Other Instruments

Meteorologists have sophisticated apparatus for forecasting the weather. Satellites orbit the earth, their cameras scanning the surface for weather patterns. Large systems, which can harbor thundershowers, tornadoes, high winds, heavy snows, or other adverse conditions, have a characteristic signature that the meteorologist recognizes immediately.

As a storm system approaches a weather station, the meteorologist can look at it with a radar set. Large balloons, equipped with instruments to measure temperature, humidity, pressure, wind direction, and wind speed, can be sent aloft to detect atmospheric changes that indicate approaching or developing weather systems. Aircraft pilots can fly their aircraft near (or even into) a storm and see for themselves how bad it is. Meteorologists all over the region, the country, and the world share information, and from this combined effort intricate diagrams are made, showing the locations of air currents, temperature regions, pressure zones, and other parameters.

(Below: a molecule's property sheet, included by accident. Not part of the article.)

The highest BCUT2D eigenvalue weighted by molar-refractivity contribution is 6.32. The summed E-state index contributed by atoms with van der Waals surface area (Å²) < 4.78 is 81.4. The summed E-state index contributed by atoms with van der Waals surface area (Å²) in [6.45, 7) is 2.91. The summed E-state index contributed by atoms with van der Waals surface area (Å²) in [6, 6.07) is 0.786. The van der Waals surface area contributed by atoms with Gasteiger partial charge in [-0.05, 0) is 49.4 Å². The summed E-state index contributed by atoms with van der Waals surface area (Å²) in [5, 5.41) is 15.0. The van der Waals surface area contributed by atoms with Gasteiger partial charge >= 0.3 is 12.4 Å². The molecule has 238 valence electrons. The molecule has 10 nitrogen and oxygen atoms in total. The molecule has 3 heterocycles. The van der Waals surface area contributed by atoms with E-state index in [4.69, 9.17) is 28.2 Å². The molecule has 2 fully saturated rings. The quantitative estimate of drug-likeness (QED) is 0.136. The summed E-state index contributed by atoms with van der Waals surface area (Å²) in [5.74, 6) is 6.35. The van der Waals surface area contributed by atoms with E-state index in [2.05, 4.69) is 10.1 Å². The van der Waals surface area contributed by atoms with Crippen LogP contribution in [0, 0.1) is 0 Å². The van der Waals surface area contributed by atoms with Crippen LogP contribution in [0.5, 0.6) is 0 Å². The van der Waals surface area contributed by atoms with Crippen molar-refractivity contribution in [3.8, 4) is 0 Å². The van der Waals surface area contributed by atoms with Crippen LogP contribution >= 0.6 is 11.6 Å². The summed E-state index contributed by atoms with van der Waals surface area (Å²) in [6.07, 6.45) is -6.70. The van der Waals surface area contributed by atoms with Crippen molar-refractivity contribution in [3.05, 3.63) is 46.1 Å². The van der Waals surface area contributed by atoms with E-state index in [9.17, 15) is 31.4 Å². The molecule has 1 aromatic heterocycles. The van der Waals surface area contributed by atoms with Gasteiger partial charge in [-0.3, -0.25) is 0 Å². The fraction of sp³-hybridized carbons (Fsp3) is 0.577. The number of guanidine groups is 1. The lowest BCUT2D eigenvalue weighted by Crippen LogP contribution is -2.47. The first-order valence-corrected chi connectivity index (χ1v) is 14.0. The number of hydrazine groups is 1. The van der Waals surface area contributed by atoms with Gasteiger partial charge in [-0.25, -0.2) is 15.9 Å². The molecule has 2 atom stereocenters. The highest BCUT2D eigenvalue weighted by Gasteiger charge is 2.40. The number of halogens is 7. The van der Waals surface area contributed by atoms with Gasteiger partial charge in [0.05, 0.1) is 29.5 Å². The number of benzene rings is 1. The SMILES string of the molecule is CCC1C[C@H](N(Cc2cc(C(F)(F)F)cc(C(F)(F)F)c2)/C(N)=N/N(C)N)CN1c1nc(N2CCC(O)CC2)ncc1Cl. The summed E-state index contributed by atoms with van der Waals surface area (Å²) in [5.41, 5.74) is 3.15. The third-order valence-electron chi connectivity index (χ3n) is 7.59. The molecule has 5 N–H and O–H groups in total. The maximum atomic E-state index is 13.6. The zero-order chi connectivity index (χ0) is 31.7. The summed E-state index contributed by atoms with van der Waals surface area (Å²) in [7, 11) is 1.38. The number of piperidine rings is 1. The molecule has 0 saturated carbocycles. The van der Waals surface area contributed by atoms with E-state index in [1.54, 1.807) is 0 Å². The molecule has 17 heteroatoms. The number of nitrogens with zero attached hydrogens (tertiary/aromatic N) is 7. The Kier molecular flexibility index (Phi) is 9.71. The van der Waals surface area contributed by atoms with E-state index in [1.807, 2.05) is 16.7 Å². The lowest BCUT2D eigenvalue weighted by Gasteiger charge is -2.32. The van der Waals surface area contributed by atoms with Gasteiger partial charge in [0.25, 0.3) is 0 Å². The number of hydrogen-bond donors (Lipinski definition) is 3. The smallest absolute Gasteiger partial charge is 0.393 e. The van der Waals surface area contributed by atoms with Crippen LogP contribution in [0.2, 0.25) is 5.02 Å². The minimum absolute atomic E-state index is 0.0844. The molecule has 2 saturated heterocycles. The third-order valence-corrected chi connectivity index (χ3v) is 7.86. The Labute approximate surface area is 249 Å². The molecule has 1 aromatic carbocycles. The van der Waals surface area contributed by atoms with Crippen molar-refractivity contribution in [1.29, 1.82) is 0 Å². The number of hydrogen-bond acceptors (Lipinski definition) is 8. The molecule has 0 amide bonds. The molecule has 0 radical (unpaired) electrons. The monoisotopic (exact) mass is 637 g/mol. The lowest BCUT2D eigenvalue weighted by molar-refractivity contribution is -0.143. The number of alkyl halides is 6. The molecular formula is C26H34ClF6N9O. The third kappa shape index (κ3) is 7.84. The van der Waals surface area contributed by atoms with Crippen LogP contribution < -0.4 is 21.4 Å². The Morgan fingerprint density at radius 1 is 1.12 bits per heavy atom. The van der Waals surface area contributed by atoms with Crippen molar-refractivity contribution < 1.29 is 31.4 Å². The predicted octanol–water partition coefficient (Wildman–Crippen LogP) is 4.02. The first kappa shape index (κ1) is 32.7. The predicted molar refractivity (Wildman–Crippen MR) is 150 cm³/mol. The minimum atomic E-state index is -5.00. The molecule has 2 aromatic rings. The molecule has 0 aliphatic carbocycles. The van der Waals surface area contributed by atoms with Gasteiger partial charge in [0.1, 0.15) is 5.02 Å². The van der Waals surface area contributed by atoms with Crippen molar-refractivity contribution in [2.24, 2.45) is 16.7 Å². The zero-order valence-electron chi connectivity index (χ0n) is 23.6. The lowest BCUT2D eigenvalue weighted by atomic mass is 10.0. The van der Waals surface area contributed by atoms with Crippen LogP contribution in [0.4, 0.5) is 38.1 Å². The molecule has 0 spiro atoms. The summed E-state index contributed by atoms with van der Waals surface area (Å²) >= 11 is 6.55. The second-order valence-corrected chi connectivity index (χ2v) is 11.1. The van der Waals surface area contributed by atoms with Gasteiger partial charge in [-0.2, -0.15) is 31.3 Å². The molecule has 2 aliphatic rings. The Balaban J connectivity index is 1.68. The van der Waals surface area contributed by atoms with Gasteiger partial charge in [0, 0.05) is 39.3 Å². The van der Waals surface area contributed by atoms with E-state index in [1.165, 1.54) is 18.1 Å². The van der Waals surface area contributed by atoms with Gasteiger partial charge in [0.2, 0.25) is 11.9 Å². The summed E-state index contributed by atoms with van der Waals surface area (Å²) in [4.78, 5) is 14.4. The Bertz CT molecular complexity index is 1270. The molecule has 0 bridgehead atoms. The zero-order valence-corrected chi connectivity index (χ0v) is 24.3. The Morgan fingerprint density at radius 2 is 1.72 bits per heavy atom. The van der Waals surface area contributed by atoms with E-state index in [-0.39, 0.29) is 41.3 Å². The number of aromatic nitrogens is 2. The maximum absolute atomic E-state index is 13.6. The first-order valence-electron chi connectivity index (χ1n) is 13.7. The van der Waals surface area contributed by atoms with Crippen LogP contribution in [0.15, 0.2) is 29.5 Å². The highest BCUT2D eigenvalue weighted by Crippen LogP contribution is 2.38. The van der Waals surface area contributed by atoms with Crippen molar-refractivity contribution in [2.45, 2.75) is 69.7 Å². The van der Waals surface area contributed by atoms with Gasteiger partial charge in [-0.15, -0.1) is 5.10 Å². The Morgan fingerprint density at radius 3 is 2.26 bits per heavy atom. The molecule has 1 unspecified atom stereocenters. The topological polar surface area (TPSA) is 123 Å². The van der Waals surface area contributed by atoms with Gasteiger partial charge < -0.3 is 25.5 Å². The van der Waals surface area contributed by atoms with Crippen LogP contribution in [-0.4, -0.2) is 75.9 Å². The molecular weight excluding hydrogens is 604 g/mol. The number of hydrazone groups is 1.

Atmospheric Circulation

The earth's atmosphere is a complex system that is in continuous motion. Patterns emerge on all scales: planet-wide, hemispheric, regional, and local. The behavior of the atmosphere in any given location also varies with altitude above the surface.

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